The Larva: On children and metamorphosis
Over kinderen en metamorfose
Life on Earth is mainly immature
Writer-biologist Midas Dekkers has a great passion: the deeply rooted similarity between humans and animals. His style is ironic and at times simply sarcastic, but attests consistently to a warm love for nature and the animal-in-man. With pointed questions and sometimes disconcerting comparisons Dekkers succeeds in holding the attention of his readers like few others. In The Larva Dekkers addresses the subject of youth.
He parades every possible organism before us, from flies and dragonflies to eels, from salamanders and frogs to, of course, humans as well. The Larva shows that those who find the subject of youth unspectacular are sorely mistaken; the biodiversity on Earth consists primarily of organisms that have not reached adulthood: life on Earth is mainly immature.
Even nature lovers and those in the biological sciences pay little attention to this remarkable fact, and in daily life, immature organisms like larvae, caterpillars and maggots are regarded as annoying or harmful fellow creatures. We admire butterflies for their splendid colors, but we fight their larvae – the caterpillars – with all the means at our disposal. Dekkers confronts us with many such inconsistencies in our attitude towards nature.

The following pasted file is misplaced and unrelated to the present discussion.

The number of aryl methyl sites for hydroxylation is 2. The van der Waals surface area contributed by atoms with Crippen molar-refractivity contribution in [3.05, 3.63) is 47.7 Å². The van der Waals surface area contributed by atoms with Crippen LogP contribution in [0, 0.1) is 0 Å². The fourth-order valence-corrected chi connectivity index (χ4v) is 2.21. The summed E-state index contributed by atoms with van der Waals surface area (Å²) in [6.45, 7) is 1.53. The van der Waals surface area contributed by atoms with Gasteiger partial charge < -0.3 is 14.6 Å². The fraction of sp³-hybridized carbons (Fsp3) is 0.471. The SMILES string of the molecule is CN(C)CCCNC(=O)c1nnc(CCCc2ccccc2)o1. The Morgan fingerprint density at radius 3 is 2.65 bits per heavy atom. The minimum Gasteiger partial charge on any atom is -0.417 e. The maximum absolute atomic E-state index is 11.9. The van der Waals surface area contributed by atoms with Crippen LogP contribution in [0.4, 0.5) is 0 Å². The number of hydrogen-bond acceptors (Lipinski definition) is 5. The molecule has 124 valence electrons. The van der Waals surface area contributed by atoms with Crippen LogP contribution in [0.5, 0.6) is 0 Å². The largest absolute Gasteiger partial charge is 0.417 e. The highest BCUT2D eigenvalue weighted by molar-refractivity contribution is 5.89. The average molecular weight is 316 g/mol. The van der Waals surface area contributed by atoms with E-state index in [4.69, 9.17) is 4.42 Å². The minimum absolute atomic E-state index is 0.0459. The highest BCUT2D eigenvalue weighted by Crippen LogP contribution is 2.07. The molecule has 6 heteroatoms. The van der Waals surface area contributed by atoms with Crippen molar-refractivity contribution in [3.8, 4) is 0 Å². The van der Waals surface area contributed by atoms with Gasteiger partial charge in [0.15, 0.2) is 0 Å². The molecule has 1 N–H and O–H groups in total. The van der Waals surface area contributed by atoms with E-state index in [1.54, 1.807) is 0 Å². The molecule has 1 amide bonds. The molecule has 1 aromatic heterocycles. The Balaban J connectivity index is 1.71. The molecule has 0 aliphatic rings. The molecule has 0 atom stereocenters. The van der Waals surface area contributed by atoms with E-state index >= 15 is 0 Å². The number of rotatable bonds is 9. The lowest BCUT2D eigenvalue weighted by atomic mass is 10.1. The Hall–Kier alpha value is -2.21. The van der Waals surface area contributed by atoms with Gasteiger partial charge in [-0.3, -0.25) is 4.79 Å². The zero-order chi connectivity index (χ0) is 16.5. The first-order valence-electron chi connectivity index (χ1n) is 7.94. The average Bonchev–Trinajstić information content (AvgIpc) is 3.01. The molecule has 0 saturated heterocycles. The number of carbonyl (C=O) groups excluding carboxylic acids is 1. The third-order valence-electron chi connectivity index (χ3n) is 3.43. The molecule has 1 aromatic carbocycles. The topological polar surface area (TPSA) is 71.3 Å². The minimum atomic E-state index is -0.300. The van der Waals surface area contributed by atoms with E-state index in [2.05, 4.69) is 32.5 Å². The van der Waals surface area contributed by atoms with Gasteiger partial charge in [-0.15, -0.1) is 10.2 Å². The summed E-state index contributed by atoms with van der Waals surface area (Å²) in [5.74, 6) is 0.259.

Wherever we look – in a drop of seawater, in a ditch, in the vegetable garden or in a tropical rain forest – we encounter immature life forms everywhere, and everywhere growth and development is the feature of life that is the most striking. The growth towards adulthood occurs mainly by way of intermediate forms – larval stages. According to Dekkers we are guilty of a major error if we consider these larvae incomplete or inferior versions of the adult forms: every larval form is perfectly adapted to its specific situation and outstandingly equipped for the struggle for life.
In actuality each individual stage in the growth process can be regarded as a fully-fledged organism in its own right. This also applies to our own species, human beings. Children far outnumber adults, although the adult minority maintains a firm grasp on its power. The human larva – baby, toddler, adolescent – is fundamentally different from the adult, not only in its anatomy and physiology, but also in its behavior and mental capabilities. In their ability to learn new information, children’s brains are dramatically superior to those of adults. In short, the true predecessor of (adult) man is, more than any protohuman, the child.